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Millions of UK workers lack the digital skills needed to fully take part in the digital economy from a personal and professional standpoint, research has found.
Some 17 million people nationwide lack the essential digital skills (EDS) for work and life, according to a report by FutureDotNow, a coalition of organisations including BT, Asda, PwC and Nationwide, focusing on accelerating the UK’s workplace digital skills at scale.
On the other hand, the report suggests the challenge organisations face to reskill their workforces is significant, as only 23% of employees report having any digital skills training from employers. The research cites data from IMD world digital competitiveness 2020, where the UK ranks 41st in the world for employee training.
According to the report, other issues in relation to this “hidden middle” – individuals who possess very basic digital skills – include the negative impacts on business productivity and financial performance as the adoption of digital processes is slowed. This, the report noted, holds back businesses and reduces their competitiveness.
Too many businesses assume their employees have the essential digital skills for work because they can, for example, use smartphones, the report noted.
The research argued that most UK organisations are not addressing the need to equip their workforce with digital skills such as accessing payslips, booking shifts and leave, avoiding social media disasters, basic password practice, using cloud storage, analysing data, synchronising information across multiple devices and keeping viruses out of systems by identifying suspicious emails.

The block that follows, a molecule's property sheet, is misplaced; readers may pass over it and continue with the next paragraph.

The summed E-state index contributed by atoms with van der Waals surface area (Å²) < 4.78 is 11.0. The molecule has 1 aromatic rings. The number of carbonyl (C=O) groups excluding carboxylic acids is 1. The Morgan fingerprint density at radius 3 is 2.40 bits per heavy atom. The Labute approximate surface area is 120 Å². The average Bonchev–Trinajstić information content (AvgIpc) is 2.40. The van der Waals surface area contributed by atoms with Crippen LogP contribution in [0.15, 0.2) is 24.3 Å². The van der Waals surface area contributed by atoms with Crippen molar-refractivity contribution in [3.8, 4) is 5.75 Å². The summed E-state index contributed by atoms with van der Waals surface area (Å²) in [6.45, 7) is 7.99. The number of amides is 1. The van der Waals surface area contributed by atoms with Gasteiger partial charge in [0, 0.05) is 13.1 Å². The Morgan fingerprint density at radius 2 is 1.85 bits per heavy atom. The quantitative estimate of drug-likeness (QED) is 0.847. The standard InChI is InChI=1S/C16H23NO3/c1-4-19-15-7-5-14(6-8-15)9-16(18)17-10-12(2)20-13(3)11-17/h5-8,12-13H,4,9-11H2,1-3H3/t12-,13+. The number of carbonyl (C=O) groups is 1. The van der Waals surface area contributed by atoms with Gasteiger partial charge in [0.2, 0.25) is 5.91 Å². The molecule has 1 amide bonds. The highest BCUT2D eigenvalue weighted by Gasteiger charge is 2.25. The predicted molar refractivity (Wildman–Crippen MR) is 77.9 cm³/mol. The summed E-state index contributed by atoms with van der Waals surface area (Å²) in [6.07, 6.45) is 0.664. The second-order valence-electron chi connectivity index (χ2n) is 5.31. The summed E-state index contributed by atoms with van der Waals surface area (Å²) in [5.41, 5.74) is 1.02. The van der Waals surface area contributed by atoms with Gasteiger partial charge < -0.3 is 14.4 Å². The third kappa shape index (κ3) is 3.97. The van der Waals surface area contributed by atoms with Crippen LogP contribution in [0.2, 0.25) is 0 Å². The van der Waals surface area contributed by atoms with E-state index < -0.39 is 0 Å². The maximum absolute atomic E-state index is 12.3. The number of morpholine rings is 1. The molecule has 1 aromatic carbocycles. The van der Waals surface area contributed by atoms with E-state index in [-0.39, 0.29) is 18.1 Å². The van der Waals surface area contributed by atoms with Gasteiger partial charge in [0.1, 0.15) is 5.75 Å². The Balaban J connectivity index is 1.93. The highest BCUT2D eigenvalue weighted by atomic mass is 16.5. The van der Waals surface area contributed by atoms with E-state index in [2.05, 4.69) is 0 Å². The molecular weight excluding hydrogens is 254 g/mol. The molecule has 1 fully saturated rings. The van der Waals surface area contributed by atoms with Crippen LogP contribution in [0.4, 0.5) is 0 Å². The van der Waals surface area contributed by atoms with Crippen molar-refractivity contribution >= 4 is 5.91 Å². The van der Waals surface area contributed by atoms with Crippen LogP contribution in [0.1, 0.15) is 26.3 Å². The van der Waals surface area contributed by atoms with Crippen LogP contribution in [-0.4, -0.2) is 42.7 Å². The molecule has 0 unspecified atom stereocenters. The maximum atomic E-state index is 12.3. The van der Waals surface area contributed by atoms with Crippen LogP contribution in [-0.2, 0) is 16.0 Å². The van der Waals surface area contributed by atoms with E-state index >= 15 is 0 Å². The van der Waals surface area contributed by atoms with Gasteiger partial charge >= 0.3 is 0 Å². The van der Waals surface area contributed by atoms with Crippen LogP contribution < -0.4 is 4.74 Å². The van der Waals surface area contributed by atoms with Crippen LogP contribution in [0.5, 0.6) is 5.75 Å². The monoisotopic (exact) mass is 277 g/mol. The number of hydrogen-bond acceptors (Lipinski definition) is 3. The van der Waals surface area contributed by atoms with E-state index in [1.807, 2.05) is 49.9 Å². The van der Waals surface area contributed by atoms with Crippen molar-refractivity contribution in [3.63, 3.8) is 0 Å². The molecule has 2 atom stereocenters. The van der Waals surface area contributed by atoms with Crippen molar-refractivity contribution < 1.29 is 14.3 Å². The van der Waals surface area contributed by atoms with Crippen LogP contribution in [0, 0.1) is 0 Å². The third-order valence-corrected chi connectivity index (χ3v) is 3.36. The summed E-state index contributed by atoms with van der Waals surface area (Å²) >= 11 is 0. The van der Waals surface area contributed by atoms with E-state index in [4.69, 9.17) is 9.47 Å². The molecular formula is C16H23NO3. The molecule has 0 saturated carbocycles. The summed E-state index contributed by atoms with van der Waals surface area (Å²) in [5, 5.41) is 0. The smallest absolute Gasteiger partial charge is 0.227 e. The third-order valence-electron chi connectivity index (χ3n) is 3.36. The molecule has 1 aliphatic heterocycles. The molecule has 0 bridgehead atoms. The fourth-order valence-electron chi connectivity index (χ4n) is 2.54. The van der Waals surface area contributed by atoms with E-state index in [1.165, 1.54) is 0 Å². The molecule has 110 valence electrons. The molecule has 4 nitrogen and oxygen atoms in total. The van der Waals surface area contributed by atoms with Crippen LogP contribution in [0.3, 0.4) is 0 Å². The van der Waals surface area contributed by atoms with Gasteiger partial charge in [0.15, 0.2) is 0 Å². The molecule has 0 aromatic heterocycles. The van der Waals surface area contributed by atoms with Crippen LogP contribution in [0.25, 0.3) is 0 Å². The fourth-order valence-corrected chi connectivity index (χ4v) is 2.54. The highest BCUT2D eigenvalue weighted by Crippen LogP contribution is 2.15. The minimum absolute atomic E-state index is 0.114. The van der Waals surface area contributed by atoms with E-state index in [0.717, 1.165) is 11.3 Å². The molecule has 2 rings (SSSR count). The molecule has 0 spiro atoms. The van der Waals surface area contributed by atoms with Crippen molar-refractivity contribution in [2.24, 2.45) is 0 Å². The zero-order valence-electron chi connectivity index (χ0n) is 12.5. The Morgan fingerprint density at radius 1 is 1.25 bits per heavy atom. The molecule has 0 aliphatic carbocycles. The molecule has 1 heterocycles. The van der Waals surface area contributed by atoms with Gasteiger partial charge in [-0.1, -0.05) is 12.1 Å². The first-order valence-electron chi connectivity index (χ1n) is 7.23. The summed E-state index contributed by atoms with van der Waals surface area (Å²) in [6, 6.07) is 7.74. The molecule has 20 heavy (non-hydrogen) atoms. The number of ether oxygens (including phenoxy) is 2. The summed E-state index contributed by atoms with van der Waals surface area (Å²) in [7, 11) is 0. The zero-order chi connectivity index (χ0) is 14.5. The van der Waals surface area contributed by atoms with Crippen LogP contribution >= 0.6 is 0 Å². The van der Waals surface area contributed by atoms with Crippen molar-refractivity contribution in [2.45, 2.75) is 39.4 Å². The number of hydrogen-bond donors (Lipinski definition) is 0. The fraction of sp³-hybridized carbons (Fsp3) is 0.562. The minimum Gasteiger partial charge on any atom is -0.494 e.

“There’s a significant part of our workforce without the essential digital skills required for the new global digital world we’re competing in,” said Liz Williams, chief executive at FutureDotNow, which has launched a playbook to help businesses assess the digital skills gaps of their workforce and how to address them.
“Great businesses are underpowered like smartphones with a flat battery because their workforces lack these essential digital skills,” she added.
The coalition has a goal of getting at least 75% of adults training from their employer and obtaining the essential digital skills for work by 2024.
A separate report, launched in March by research by the Learning and Work Institute in partnership with Enginuity and WorldSkills UK, found that young people know how important digital skills are, but don’t think they have the necessary level of skill for the workplace.
According to the research, young people polled have ability to communicate digitally or use common software. But when it comes to more complex digital skills, such as coding or using specialist software, only 18% said they thought they had these more advanced skills employers might need.
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